THE long-distance gaze, the ice-rimmed-beard ... For well over a century now, photography has established the popular image of the polar explorer, the man – and increasingly woman – who pits themselves against mercilessly hostile elements at the ends of the earth.
From Scott and Shackleton to modern heroes such as Sir Ranulph Fiennes, the image has become almost hackneyed, as the expectations of the public – and of polar adventurers themselves, anxious to drum up public interest and support for their next expedition – demand the indomitable but frozen physiognomy.
"It has become both a staple and something of a cliche," writes Dr Huw Lewis-Jones who, as curator of art at Cambridge University's Scott Polar Research Institute (SPRI), has studied more than his fair share of weatherbeaten features, particularly while compiling Face to Face: Polar Portraits.
The book interleaves 50 arresting historic studies from the Institute's archives with 50 contemporary portraits commissioned from Martin Hartley, a seasoned documenter of life at the two poles and other inhospitable environments.
The book's earliest "polar portrait" is of Sir John Franklin on board the Erebus in 1845, about to depart on his ill-fated expedition to find a North-west Passage, replete with epaulettes, medals and Nelson-style cocked hat. However, it was during the "heroic age" of polar exploration, straddling the turn of the 19th and 20th centuries, that photography, says Lewis-Jones, defined polar exploration in the popular imagination. "It shaped the public image of what Antarctica was, what exploration was, what it meant to be an explorer," he says.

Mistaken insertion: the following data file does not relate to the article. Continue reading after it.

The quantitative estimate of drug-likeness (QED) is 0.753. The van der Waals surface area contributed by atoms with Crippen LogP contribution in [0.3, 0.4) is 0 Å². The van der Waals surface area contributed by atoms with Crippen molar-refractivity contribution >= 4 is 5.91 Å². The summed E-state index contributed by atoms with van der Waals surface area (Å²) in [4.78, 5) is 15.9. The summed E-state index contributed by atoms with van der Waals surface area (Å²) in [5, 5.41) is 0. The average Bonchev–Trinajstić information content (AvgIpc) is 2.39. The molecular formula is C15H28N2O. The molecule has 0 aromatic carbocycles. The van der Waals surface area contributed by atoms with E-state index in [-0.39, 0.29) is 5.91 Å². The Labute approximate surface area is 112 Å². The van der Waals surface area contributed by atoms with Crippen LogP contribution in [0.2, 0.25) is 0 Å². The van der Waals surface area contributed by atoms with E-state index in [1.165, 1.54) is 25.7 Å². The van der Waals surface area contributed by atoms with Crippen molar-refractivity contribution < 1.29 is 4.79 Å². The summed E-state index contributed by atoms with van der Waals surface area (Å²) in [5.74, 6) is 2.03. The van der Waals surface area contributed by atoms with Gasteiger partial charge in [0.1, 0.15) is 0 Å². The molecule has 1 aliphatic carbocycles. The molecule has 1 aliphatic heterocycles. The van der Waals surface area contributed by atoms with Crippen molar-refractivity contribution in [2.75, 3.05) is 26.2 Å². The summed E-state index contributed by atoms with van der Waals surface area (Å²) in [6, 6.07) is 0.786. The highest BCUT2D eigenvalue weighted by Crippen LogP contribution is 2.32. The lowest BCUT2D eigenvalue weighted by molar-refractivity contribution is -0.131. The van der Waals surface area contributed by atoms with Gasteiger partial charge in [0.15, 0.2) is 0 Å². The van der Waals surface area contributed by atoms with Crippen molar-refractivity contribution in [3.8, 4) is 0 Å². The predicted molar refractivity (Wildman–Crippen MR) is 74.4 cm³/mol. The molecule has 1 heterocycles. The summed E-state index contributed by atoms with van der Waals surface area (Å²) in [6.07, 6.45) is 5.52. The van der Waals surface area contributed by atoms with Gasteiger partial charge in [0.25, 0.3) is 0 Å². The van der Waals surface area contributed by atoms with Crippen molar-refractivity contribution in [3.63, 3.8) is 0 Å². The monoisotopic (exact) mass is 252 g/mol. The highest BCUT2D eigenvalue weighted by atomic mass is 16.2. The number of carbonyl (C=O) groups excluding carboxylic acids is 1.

The SPRI's vast and unique archive covers the history of exploration at both poles, and Lewis-Jones is currently engaged in digitising some 20,000 of its photographs online in the neatly titled Freeze Frame project. Those selected for the book include a study of the man after whom the institute is named, and whose diaries it holds, Robert Falcon Scott, caught in thoughtful pose.
The book opens, however, with Henry "Birdie" Bowers's famous shot of Scott and his ill-fated party at the South Pole in 1912, having reached it only to discover they had been beaten by the Norwegian Roald Amundsen (a brooding study of whom appears elsewhere in the book).
As Ranulph Fiennes – whose own, bloodied countenance is among Hartley's recent studies – writes in his foreword, the photograph, found later along with their bodies, speaks volumes, recording both their achievement and their bitter, exhausted disappointment: "The men look absolutely broken; a photograph on top of anything else seems like a punishment."
There is also Frank Hurley's portrait of the redoubtable Tom Crean, a Kerry-born stalwart of both Scott and Shackleton's expeditions, and Sir Ernest Shackleton himself – "the Boss", as he was known, relaxed-looking, caught on deck munching a sandwich. Hurley's photographs – and pioneering 35mm film work – helped Shackleton become, as Lewis-Jones records, "a master of the illustrated lecture".
But the pioneering giant of polar photography was the Californian George Herbert Ponting, the official photographer on Scott's last expedition whose self-portait appears here, looking faintly Monty-Pythonesque with his bristling moustache, snow goggles and floppy hat. The reality was serious stuff, however: "Water froze in Ponting's tanks, flesh stuck to frozen metal and outdoor photography meant a constant risk of frostbite."
Ponting's determination to capture expedition members, says Lewis-Jones, resulted in them coining a new verb, "to 'pont' – to pose until nearly frozen". While Shackleton's illustrated lectures became a sensation, says Lewis-Jones, the unfortunate Scott wasn't about to give his.